Publication Date


Document Type

Masters Thesis


School for Social Work


Parent and adult child, Attachment behavior, Emerging, Adults, Attachment, Parent, Parent figures, Reciprocal Attachment Questionnaire, RAQ, Pattern


This mixed methods study was created to explore the relatively unexplored nature of the primary attachment relationship between emerging adults and their parents/parent figures in the hopes of discovering to what extent the following attachment patterns—angry withdrawal, compulsive care giving, compulsive self-reliance, and compulsive care seeking—are represented in the relationship between emerging adults and their parents or parent figures; is an emerging adult's attachment pattern with her or his parent/parent figure mediated by particular characteristics of an emerging adult's life; and what specific desires do emerging adults have for the nature of the attachment relationship with their parent or parent figure? The study used a modified pre-existing instrument to ascertain the attachment patterns and one narrative question that focused on specific desires for the nature of the attachment relationship. The study utilized non-probability, purposive and snowball sampling. Thirty-five 18 to 25-year-olds who had a living parent or parent figure completed the online survey. Findings suggested that emerging adults place the highest value on authentic communication with their parents/parent figures, which has implications for informing family, individual, and group practices.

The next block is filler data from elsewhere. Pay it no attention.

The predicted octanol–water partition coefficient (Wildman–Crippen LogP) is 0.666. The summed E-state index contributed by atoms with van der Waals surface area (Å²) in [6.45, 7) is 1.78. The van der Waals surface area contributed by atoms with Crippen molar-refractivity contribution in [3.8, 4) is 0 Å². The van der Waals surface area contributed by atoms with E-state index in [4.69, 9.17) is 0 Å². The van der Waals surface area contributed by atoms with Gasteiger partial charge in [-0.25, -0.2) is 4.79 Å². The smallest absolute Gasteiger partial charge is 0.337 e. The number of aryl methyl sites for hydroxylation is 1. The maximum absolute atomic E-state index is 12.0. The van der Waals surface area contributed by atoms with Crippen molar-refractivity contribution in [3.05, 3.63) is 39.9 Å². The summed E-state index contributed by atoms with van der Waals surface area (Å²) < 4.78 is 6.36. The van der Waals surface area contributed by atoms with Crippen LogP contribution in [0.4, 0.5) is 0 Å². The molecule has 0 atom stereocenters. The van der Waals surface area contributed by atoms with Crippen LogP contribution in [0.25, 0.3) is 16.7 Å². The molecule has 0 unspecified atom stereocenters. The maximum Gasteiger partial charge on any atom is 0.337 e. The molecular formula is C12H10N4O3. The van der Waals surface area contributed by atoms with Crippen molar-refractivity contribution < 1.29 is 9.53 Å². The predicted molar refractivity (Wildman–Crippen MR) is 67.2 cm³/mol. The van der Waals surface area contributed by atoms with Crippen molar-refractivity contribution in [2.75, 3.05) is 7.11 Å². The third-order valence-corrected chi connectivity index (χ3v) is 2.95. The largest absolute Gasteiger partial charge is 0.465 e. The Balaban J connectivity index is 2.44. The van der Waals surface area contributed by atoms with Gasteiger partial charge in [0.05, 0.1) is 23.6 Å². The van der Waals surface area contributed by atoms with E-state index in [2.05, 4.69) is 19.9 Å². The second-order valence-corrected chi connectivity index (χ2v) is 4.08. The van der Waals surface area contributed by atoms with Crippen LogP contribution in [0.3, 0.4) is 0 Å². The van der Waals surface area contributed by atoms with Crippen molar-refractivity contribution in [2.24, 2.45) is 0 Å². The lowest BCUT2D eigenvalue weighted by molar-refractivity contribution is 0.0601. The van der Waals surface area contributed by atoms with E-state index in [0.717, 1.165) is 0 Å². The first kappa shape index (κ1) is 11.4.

v, 86 p. : col. ill. Thesis (M.S.W.)--Smith College School for Social Work, Northampton, Mass., 2012. Includes bibliographical references (p. 62-68)